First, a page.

It's a $40 billion dollar, 10-year plan, but it remains just an outline.

"Right now the devil is in the details," said Tom Williams, president and CEO of the NWT Housing Corporation of the federal government's housing strategy, announced Wednesday. "There are still a lot of unknowns ... for example what the allocation will be for the North."

What's known so far is the federal government aims to reduce chronic homelessness by 50 per cent by:

  • Building 100,000 new public housing units.
  • Making repairs on 300,000 older public housing units.
  • Creating or making repairs to 7,000 new shelter spaces.
  • Implementing a rental subsidy that would amount to $2,500 per year per recipient.
  • Creating a national housing co-investment fund that would provide low-interest loans to developers whose projects meet a set of environmental, economic and accessibility standards.

Included in the strategy is $300 million for Northern housing, which was announced in the 2017 federal budget. Of that, $240 million is earmarked for Nunavut, $36 million for the Northwest Territories, and $24 million for Yukon.

Lyda Fuller

YWCA executive director Lyda Fuller says that she's pleased to see the federal government commit 25 per cent of funding to women, girls, and their families. (Mitch Wiles/CBC)

Over at the YWCA office in Yellowknife, executive director Lyda Fuller reminisced about how 10 years ago, her organization put together a research plan that made a case for a federal housing strategy. She said at the time, her Nunavut colleagues wanted to call the plan "Little Voices of Nunavut," because they felt nobody ever listened to them. Fuller was in awe of how much she feels had changed since then.

"For the first time ever in my working life, everything I asked for was included in the federal announcement," she said, holding the 10-year-old report to her chest. "So I'm just really, really pleased that we were heard."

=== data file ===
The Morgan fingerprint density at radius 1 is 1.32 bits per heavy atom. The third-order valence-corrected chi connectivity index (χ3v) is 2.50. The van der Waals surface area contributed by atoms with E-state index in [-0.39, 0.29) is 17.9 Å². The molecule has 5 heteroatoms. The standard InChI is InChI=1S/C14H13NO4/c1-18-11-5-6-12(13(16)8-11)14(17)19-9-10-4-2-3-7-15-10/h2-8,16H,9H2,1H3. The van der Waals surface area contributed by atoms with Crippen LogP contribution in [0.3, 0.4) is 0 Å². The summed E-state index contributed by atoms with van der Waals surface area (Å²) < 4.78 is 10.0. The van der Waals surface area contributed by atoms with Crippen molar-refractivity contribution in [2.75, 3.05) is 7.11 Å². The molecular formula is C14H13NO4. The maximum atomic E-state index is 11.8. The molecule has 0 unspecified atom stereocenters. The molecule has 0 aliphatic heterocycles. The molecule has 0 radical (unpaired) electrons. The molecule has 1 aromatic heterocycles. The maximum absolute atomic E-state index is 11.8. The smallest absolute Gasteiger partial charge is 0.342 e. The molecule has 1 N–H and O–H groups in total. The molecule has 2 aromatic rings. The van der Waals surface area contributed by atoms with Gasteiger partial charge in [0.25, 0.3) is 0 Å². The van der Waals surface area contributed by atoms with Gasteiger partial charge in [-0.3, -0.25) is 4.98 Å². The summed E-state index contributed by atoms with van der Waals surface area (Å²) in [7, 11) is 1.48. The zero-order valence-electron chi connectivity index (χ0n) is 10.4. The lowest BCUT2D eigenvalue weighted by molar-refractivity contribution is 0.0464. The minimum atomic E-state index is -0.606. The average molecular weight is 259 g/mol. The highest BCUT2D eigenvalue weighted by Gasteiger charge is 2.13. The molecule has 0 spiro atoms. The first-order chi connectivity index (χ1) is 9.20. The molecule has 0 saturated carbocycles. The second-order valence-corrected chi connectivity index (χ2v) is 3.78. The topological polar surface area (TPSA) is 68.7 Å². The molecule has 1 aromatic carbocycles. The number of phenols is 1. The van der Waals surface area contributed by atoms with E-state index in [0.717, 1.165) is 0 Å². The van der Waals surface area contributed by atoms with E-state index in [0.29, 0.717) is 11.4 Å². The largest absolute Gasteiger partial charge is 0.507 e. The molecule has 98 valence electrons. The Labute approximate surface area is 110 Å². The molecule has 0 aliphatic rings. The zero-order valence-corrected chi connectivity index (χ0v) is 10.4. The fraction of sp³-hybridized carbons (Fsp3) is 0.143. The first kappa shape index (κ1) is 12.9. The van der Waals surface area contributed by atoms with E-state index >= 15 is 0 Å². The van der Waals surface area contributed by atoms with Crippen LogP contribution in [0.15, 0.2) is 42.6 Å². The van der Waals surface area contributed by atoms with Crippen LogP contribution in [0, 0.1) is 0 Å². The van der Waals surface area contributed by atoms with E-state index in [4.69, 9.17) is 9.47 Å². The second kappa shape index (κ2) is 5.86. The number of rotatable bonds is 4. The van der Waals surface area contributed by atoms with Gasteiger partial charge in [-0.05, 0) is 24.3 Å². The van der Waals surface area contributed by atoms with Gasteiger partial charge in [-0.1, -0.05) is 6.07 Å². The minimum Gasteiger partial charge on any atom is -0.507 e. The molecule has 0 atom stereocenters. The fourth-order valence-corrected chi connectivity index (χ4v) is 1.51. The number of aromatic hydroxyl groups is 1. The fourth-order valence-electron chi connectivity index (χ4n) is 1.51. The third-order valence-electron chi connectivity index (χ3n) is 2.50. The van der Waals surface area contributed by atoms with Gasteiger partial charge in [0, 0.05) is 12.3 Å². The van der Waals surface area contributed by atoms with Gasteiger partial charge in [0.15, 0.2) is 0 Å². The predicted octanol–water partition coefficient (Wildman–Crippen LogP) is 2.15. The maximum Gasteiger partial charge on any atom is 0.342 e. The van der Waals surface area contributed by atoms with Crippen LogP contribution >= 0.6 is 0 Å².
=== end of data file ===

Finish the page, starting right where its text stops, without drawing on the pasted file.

Support for communities needed, say advocates

Fuller was specifically pleased to see the federal government commit 25 per cent of the funding to women, girls and their families — an aspect that also elicited approval from Bree Denning, the executive director of the Centre for Northern Families.

"I think that that's a really important consideration," she said. "Of course as a women's society, we see ways in which women are vulnerable to unstable housing."

Denning also noted that alleviating homelessness across the territory's 33 communities is going to take a lot of funding. Not only is the cost of building higher in the North, she said, but many Northerners are chronically homeless for other reasons than lack of housing. She called for more services and supportive housing that would help people manage their lives once they get roofs over their heads.

She pointed out that the City of Yellowknife has been progressive in tackling homelessness with its own 10-year housing strategy, but the capital city can't be the only place where services and support are available.

"There definitely needs to be a lot of support in communities," she said. "Many of the individuals that we have, that are homeless here in Yellowknife, are homeless in Yellowknife because there weren't services for them in their communities."

In Ottawa, N.W.T. LIberal MP Michael McLeod had nothing but praise for the announcement. He said he agreed with his colleague, Spadina-Fort York Liberal MP Adam Vaughan, who said it's the best housing policy the Government of Canada has ever produced.

"It's really where we wanna be," he said. "It's a significant, ground-breaking investment."

Terry Audla

Nunavut Housing Corporation president Terry Audla says more funding for homes is great, but that money for programming would also help with the territory's homelessness crisis. (CBC)

Over in Nunavut, Nunavut Housing Corporation president Terry Audla, said the more funds the better — because it means more homes — but he says money for programming would help as well.

"The national housing strategy needs to put emphasis on the unique aspects of the territories," he said. "Especially Nunavut — when it comes to how much of a crisis it is here in Nunavut."

When it comes to finding out more details of the strategy, McLeod and Williams are both hoping more comes into focus by the time the federal government announces the 2018 budget, in March.

Corrections

  • An earlier version of this story incorrectly said $60 million in housing funds would be directed to the N.W.T. In fact, the N.W.T. was allocated $36 million and Yukon was allocated $24 million.
    Nov 24, 2017 2:29 PM CT